You don’t have to be Pat Buchanan’s gin partner to admit that Weatherhead University Professor Samuel P. Huntington has offered a worthwhile contribution to our public discourse on immigration and Americanism. One-one-thousand, two-one-thousand, three-one-thousand. Okay, I realize that may have caused a fair number of readers to spray their Froot Loops or orange juice all over the page—so let me explain.
Huntington’s recent Foreign Policy article has prompted a visceral reaction among many Harvard students and instructors. His piece has been called, among other things, xenophobic. Such apprehension is understandable given the hyperbolic scapegoating of immigrants throughout history. It is understandable given the emergence of nativism and discrimination during other periods of large-scale immigration to the United States: whether from Ireland in the 1840s and 1850s; from China in the 1860s and 1870s; or from Eastern Europe at the turn of the century.
That being said, Huntington’s arguments, while surely controversial, are not at all xenophobic, though the Foreign Policy cover byline certainly doesn’t help dispel this notion. It reads: “Samuel Huntington on how Hispanic immigrants threaten America’s identity, values, and way of life.” This is misleading. It should instead read: “Samuel Huntington on how large numbers of unassimilated Hispanic immigrants who profess dual nationalities and thus dual loyalties to Mexico and the U.S. threaten America’s identity, values, and way of life.”
A confluence of factors, Huntington writes, makes contemporary Mexican immigration fundamentally different from past immigration. If allowed to continue at its current levels, and without improved assimilation, he argues, Mexican immigration threatens to create a “bilingual and bicultural” America with a massive ethnic bloc that does not “identify primarily with the United States.”
To be sure, Huntington’s thesis is not unassailable. He is, in my view, unduly pessimistic about the capacity of the melting pot to work for Mexican immigrants. There seems little historical or social-scientific merit to his contention that intrinsic “Mexican values” retard their assimilation. This argument is disturbingly reminiscent of the “Asian values” shibboleth that was used to justify authoritarian dictatorships in Singapore, Taiwan and South Korea. It’s obvious why Mexican-Americans would find it wholly offensive.
Huntington’s unfortunate “Mexican values” claim has heretofore obscured the more important question broached by his article. Namely: What are the cultural preconditions of American nationhood? As Huntington indicates, a seminal public debate of our time is the confrontation between traditional notions of Americanism and the dogmatic multiculturalism that exists in so many of our schools and public institutions.
The immigration question is inseparable from any such debate about American identity. It is a frequent (and annoying) conceit of pro–immigration liberalism that pro–immigration conservatism is an oxymoron. Such conservatives support an agenda that serves the long-term interests both of immigrants themselves and of a cohesive Americanism. They believe a program that is at once vigorously pro–immigrant and unashamedly pro–assimilation makes for a stronger America.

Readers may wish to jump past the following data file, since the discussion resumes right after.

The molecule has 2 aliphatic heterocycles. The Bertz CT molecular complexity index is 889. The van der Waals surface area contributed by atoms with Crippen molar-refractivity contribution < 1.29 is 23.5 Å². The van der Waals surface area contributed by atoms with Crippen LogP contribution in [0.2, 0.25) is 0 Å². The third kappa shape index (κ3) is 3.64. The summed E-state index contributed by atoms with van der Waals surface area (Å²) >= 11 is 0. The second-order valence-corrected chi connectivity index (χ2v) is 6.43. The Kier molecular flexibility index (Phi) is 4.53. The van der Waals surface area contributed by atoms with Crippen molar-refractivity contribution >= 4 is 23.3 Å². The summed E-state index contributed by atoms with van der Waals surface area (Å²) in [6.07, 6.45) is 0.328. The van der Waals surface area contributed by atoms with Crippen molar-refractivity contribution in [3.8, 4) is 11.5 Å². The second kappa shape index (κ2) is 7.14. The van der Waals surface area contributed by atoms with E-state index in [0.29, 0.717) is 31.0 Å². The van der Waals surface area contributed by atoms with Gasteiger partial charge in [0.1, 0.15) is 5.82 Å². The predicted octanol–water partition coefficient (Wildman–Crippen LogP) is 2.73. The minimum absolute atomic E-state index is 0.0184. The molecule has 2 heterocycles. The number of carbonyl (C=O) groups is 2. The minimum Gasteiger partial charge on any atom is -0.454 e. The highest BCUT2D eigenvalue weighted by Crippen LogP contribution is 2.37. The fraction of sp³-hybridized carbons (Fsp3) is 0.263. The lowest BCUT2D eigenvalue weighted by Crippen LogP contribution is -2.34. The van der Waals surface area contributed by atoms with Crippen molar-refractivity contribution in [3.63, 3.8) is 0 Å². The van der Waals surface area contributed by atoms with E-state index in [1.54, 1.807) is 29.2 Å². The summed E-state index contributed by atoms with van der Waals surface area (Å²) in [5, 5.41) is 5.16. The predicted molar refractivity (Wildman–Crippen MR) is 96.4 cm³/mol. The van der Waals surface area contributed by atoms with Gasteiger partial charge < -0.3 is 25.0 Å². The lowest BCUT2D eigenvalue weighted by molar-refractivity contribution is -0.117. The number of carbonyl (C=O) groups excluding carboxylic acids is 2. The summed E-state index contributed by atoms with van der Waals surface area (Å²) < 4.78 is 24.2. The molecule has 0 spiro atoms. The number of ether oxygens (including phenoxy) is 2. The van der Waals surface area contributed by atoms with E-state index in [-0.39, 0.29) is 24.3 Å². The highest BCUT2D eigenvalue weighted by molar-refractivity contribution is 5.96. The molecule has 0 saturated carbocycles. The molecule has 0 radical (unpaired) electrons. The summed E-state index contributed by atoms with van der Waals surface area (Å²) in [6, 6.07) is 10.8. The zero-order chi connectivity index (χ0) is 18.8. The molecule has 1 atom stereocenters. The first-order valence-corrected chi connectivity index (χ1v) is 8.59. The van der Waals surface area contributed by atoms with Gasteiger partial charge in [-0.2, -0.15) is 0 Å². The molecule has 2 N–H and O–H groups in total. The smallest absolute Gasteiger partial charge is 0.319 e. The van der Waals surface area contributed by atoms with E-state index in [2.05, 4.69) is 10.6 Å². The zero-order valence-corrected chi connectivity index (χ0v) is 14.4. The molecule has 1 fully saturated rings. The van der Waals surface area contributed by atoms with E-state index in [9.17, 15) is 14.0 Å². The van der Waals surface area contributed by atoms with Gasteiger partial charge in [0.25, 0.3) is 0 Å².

However, if assimilation is not taking place at a fast enough rate, then prudence and principle alike dictate a more restrictionist policy. As Huntington convincingly shows, that is the situation we face today vis-à-vis Mexican immigration. He quotes former National Intelligence Council Vice Chairman Graham Fuller, who says of the Mexican-dominated regions of the American Southwest, “We may be building toward the one thing that will choke the melting pot, an ethnic area and grouping so concentrated that it will not wish, or need, to undergo assimilation into the mainstream of American multi-ethnic English-speaking life.”
Moreover, as historian Michael Barone trenchantly observes, “The American elite of a century ago … championed the cause of Americanization and promoted assimilation of immigrants into the mainstream.” The same cannot be said of most American cultural elites in 2004. One need look no further than their unrepentant support for bilingual education. It is now clear to all but the fiercest ideologues that bilingual education has hindered Latinos’ upward mobility. But those who dare question its effect on immigrant families are continually smeared as racists.
In 1994, Al Gore famously mistranslated our national motto, E pluribus unum, as “out of one, many.” Lamentably, the balkanization implied by Gore’s mistranslation could eventually come to pass if we don’t rediscover the assimilationist, melting pot ideal. Acceptance of that ideal presupposes a faith in the basic virtues of American life and the essential decency of the American people. If Huntington’s forthcoming book, Who Are We?, helps reinvigorate that faith among our cultural elites, he will have performed a valuable service indeed.
Duncan M. Currie ’04 is a history concentrator in Leverett House. His column appears on alternate Wednesdays.